India’s economic approach clearly tends toward protectionism, though pressure to move away from that may be rising. The country is eager to attract US and European companies drifting away from China or seeking a China+1 diversification model.

Technological Upgrades

The United States and Europe are also India’s preferred technology partners. In fact, India’s recent push to strengthen European partnerships is predicated on greater technological cooperation, be it on green technology, defense technology, or renewable energy. India has also established its sole Trade and Technology Council with the EU. With the United States, India recently founded the Initiative on Critical and Emerging Technology (iCET), which will expand bilateral cooperation on artificial intelligence, quantum computing, space, defense technology, semiconductors, and telecommunications technology, including 5G and 6G. The idea is to broaden the collaboration beyond governments and include the defense, business, and academic communities. The United States, in a bid to insulate critical technology supply chains from China, eyes India as a partner for semiconductor production.

The Quad Critical and Emerging Technology Working Group is, for India, another important platform for cooperation, and one in which the country is diplomatically and bureaucratically invested. The payoff is handsome as the working group makes progress on the critical aspect of setting technological standards.

Certain Indian approaches and domestic legislation, of course, still diverge from those of the transatlantic partners, even if they have not hindered closer technological cooperation. This is particularly true for data protection and privacy. At the same time, India’s quest for self-reliance, including on e-governance and e-commerce platforms, has intensified since the Russian invasion of Ukraine. The conflict starkly revealed in New Delhi the dangers of overreliance on any one partner.

The Age of “Minilaterals”

India’s engagement with multilateral institutions and groupings, including the G20, the Shanghai Cooperation Organisation, and the BRICS, is another foreign policy mainstay. The country is also regularly invited as an observer to other gatherings, such as G7 summits, which New Delhi relishes. India consistently argues for reform of global governance organizations and for international representation, most prominently in an expanded UN Security Council, that more accurately reflects the changing world order. In this regard, as in many others, such as sanctions policy, India sides with its partners in the Global South. The American framing of global challenges in terms of democracies versus autocracies generates little resonance. New Delhi stays away from democracy promotion as a foreign policy instrument, and its efforts in that area are confined to building technical capacities and strengthening electoral institutions.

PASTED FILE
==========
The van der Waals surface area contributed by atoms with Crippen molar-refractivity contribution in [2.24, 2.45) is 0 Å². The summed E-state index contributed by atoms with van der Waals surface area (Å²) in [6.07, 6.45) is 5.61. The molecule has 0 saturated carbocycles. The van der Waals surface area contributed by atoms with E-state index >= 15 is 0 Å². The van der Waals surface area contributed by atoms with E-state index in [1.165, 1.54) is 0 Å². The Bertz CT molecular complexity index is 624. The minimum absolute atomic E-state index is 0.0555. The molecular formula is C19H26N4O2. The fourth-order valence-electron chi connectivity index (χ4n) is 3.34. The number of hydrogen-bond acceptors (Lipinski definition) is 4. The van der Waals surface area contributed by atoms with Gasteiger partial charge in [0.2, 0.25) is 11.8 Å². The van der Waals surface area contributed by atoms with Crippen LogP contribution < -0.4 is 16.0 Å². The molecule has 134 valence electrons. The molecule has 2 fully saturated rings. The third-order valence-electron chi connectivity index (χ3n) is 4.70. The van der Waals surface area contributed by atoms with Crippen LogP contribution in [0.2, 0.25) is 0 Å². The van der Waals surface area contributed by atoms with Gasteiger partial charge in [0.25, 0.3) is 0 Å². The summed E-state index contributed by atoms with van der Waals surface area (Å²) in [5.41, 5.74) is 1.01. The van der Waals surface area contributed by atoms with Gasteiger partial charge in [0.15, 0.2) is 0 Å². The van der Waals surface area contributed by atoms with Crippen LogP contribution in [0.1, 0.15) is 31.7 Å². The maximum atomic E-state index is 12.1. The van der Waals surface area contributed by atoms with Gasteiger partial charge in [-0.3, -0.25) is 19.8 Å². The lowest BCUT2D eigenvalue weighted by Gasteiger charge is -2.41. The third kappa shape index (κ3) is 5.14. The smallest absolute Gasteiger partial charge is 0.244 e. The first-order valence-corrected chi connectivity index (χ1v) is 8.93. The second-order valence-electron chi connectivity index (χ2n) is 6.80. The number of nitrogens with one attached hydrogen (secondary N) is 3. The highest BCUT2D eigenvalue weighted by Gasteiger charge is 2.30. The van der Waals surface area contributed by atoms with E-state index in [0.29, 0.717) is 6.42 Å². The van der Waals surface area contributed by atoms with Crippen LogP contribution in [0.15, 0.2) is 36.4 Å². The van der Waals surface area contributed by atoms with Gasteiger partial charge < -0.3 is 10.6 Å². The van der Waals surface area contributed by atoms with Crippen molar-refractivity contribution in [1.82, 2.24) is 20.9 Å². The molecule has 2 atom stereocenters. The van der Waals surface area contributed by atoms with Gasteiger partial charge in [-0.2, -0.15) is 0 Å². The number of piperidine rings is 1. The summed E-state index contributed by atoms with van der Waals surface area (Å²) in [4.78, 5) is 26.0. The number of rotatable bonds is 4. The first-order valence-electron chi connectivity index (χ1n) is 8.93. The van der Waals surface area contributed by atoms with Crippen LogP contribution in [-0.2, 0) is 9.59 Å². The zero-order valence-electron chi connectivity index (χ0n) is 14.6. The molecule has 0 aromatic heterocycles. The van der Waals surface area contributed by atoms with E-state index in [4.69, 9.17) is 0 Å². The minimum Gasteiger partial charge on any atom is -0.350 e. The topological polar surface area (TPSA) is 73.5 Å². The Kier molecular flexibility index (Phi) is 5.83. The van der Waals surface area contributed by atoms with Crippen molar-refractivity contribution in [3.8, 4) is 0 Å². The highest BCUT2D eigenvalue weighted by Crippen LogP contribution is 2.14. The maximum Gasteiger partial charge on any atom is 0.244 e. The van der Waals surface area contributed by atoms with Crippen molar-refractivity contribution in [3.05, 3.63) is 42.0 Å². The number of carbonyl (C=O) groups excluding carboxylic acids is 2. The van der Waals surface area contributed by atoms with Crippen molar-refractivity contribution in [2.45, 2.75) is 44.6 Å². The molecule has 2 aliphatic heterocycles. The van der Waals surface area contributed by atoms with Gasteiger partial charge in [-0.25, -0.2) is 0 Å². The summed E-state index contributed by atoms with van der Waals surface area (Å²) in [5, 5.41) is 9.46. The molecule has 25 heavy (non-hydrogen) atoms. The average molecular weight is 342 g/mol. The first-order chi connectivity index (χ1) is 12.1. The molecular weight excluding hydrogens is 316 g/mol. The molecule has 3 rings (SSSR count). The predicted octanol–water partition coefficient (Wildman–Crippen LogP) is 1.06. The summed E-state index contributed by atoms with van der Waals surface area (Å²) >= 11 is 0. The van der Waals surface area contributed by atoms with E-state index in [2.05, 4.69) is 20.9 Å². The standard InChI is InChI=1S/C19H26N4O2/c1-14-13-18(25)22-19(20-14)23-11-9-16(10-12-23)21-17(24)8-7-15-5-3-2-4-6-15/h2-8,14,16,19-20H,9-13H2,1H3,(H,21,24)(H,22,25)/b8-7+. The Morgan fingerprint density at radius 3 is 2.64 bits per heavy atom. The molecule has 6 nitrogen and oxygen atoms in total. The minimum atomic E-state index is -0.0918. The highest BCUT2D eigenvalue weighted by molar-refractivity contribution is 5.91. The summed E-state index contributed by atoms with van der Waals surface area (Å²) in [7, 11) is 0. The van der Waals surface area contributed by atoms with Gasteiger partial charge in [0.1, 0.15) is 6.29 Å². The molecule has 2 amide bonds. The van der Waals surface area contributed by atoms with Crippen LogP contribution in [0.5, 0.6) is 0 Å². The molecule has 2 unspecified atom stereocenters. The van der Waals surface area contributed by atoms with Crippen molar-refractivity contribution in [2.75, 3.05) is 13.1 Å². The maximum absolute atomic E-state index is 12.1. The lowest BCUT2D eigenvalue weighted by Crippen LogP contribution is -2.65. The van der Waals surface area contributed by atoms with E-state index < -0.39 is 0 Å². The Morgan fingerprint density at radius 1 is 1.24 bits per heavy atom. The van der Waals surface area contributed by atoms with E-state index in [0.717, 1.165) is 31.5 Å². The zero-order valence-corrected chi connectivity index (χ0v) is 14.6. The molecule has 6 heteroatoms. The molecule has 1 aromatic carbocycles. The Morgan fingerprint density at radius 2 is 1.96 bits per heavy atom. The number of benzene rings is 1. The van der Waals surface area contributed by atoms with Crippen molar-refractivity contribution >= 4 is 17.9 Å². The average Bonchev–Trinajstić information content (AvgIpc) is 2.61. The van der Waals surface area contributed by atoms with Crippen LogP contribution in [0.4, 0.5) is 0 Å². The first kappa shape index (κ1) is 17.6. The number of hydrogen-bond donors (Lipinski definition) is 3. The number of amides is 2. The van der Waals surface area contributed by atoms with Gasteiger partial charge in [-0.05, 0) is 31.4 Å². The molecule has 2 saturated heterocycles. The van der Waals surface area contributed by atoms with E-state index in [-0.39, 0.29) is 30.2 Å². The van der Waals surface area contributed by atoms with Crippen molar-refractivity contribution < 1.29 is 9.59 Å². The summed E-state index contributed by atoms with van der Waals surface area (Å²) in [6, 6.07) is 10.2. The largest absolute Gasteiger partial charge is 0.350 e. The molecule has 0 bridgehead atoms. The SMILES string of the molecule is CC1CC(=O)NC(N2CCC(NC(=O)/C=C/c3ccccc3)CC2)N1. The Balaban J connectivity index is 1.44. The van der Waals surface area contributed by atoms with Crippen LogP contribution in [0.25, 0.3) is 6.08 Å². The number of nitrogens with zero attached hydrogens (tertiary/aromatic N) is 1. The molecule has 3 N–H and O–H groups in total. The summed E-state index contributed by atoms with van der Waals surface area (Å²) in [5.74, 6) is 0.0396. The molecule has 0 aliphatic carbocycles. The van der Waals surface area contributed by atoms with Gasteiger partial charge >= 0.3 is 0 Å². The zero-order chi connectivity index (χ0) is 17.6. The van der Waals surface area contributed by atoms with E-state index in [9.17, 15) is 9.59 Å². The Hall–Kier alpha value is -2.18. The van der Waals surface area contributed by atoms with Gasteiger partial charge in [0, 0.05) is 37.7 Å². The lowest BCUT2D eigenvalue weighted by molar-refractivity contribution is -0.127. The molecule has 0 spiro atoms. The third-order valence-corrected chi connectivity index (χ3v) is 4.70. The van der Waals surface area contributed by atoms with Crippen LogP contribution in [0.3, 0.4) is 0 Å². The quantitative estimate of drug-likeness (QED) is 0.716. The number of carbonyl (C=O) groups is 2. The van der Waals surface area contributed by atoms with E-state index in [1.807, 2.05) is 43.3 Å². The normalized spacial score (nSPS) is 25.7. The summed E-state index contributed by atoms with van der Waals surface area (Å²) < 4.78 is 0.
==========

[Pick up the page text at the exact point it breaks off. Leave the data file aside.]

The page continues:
Still, India increasingly sees itself as a bridge between the West and the Global South. Its positions on many issues no longer automatically align with, say, its BRICS or G20 partners. Policy instead aligns more closely to that of other middle powers. The “minilaterals” that India has joined are the clearest evidence of this. Flexible arrangements, such as the Quad, are much more consequential and important to Indian foreign policy than other groupings. In fact, India’s engagement with the Quad continues to grow, despite Russian and Chinese objections, and is now deeper than that with any other format. Its various trilaterals, whether with France, Australia, Japan, or others, are geared toward achieving goals that have eluded traditional institutions, especially those in the Indo-Pacific.